Richard Corliss: 'Toy Story 3' Won't Win Best Picture
Time magazine critic Richard Corliss says The Race is wrong to think director Lee Unkrich's Toy Story 3 has more of a chance to get its just Oscar deserts just because he ranks it above every live-action (or animated) film this year.
"I do not think Toy Story 3 will win the Oscar for best picture," Corliss wrote in an email to The Hollywood Reporter. "The Academy membership has never believed animated features deserve to be rewarded with the top Oscar, any more than documentaries or foreign-language films. Until 1992 (Beauty and the Beast), no animated feature had been even nominated for the top award. That includes the years of Walt Disney's early feature triumphs -- Snow White and the Seven Dwarfs, Fantasia, Pinocchio, Bambi -- which were widely proclaimed, wildly popular and released back when, as now, the best picture category had 10 nominees."
"Today animated features are a bigger part of the business; and yes, Up was nominated for best picture last year. But nine years ago the Academy took a major step in sealing the form's ghetto status: it added the best animated feature category. ('We already gave them an award.') Also, since most Academy members have never worked on an animated feature, they can think it's produced by elves or gifted children and not suitable for a prize in the category they're familiar with: best (live-action) picture. The number of animators in the Academy is also too small to exert its muscle and make a difference."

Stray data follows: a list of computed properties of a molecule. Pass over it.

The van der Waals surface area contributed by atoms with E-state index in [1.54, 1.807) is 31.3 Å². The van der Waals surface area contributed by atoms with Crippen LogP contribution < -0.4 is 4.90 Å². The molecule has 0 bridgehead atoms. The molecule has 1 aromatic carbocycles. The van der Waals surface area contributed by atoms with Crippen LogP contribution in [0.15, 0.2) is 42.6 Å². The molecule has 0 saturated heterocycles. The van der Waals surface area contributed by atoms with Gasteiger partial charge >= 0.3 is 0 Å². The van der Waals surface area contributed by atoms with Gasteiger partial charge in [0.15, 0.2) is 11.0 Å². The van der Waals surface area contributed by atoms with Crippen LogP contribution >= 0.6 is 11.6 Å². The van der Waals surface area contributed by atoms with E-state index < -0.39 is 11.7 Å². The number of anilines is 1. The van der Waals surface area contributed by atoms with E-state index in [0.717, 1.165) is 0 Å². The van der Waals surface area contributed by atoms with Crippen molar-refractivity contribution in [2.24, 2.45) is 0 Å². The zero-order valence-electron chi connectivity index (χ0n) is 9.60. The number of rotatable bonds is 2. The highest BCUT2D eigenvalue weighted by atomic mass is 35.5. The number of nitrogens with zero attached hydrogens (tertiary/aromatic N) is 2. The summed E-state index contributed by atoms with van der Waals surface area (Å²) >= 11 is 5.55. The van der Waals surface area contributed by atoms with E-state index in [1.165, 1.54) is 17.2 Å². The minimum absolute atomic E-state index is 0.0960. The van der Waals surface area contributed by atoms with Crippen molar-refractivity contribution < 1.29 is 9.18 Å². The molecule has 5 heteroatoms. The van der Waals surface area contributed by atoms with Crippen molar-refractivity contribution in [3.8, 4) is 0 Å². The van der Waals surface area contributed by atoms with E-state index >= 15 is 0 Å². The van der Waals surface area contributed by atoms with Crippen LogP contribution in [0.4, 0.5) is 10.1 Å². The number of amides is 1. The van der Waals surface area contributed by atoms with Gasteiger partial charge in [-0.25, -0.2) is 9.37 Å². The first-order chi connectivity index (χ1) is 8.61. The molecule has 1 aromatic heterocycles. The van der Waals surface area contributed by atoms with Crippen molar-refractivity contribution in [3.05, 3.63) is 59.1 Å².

"I'm flattered to be told my designating Toy Story 3 as the year's best movie would spur members to vote for it -- except that two years ago I put WALL-E in the same top slot. Didn't mean a thing."
"I can think of only one reason for the Academy to name Toy Story 3 the Best Picture of 2010: because it IS the best."
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Scott, whose THR coverage appears both in print and online, is one of the film industry's most experienced and trusted awards analysts, and possesses one of the strongest track records at forecasting the Oscars. His best showings came in 2006 (when he called 21 of 24 winners) and 2004 (when he called 20 of 24 winners); he was also the only pundit to project long-shot best picture nominations for The Reader (2008), The Blind Side (2009) and Extremely Loud and Incredibly Close (2011). An alumnus of Brandeis University, he previously ran "The Feinberg Files" blog for the Los Angeles Times. He is now a voting member of both the Broadcast Film Critics Association and the Broadcast Television Journalists Association, and is writing a book about film history for young people for which he has interviewed more than 350 high-profile Hollywood figures.
Gregg contributes awards news, features online, and "The Race" column in print.
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